Author(s): McConnell AK, Romer LM
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Abstract A consistent finding of recent research on respiratory muscle training (RMT) in healthy humans has been an attenuation of respiratory discomfort (dyspnoea) during exercise. We argue that the neurophysiology of dyspnoea can be explained in terms of Cambell's paradigm of length-tension inappropriateness. In the context of this paradigm, changes in the contractile properties of the respiratory muscles modify the intensity of dyspnoea predominantly by changing the required level of motor outflow to these respiratory muscles. Thus, factors that impair the contractile properties of the respiratory muscles (e.g. the pattern of tension development, functional weakening and fatigue) have the potential to increase the intensity of dyspnoea, while factors that improve the contractile properties of these respiratory muscles (e.g. RMT) have the potential to reduce the intensity of dyspnoea. In patients with obstructive pulmonary disease, functional weakening of the inspiratory muscles in response to dynamic lung hyperinflation appears to be a central component of dyspnoea. A decrease in the intensity of respiratory effort sensation (during exercise and loaded breathing) has been observed in both healthy individuals and patients with obstructive pulmonary disease after RMT. We conclude that RMT has the potential to reduce the severity of dyspnoea in healthy individuals and in patients with obstructive pulmonary disease, and that this probably occurs via a reduction in the level of motor outflow. Further work is required to clarify the role of RMT in the management of other disease conditions in which the function of the respiratory muscles is impaired, or the loads that they must overcome are elevated (e.g. cardiorespiratory and neuromuscular disorders).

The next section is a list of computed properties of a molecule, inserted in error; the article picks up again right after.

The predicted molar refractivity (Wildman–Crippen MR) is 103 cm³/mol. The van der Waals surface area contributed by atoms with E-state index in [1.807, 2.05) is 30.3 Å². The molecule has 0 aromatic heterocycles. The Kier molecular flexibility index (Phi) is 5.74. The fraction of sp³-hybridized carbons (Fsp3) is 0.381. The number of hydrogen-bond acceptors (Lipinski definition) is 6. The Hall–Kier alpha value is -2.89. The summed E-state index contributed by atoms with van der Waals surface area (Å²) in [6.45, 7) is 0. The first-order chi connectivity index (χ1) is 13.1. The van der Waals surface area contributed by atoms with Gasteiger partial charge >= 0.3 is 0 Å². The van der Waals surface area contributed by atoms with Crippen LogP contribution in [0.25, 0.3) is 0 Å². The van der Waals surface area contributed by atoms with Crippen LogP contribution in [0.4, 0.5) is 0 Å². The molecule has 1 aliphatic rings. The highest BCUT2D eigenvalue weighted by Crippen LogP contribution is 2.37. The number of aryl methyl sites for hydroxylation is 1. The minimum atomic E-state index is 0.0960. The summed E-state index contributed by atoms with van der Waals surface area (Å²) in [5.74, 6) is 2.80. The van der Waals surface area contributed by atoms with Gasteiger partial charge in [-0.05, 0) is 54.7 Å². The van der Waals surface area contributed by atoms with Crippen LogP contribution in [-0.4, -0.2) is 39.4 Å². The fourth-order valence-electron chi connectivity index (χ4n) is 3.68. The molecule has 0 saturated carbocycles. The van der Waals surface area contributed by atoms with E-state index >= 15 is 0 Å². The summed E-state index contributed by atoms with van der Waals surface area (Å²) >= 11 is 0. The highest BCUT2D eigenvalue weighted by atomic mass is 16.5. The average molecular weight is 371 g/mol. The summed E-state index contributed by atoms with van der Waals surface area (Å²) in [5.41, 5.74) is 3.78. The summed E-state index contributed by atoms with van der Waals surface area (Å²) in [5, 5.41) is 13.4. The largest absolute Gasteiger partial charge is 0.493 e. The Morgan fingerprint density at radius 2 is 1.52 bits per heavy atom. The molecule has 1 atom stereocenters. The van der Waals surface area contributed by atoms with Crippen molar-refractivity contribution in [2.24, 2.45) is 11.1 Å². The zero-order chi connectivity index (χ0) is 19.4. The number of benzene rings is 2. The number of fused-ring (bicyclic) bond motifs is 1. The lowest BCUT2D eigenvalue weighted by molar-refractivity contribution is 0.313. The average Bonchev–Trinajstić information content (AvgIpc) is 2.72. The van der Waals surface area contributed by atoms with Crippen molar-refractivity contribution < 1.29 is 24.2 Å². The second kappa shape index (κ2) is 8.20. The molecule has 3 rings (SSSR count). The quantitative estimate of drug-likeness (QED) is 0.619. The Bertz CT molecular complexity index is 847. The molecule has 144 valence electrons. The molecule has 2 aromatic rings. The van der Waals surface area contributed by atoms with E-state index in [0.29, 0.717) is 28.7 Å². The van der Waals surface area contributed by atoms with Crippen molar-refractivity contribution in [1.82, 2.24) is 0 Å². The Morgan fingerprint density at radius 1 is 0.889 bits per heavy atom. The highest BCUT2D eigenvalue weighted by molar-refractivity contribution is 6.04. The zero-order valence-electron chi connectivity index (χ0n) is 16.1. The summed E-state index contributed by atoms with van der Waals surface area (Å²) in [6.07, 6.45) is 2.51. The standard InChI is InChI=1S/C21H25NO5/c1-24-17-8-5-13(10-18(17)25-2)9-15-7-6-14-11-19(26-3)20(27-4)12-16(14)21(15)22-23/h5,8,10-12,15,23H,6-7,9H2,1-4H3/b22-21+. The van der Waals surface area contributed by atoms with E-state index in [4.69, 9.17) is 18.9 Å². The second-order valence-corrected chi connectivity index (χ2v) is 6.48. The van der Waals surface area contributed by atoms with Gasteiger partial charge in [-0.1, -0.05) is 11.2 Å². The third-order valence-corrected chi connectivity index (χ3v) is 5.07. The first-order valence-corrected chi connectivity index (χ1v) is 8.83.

This article was published in Sports Med
and referenced in Journal of Sports Medicine & Doping Studies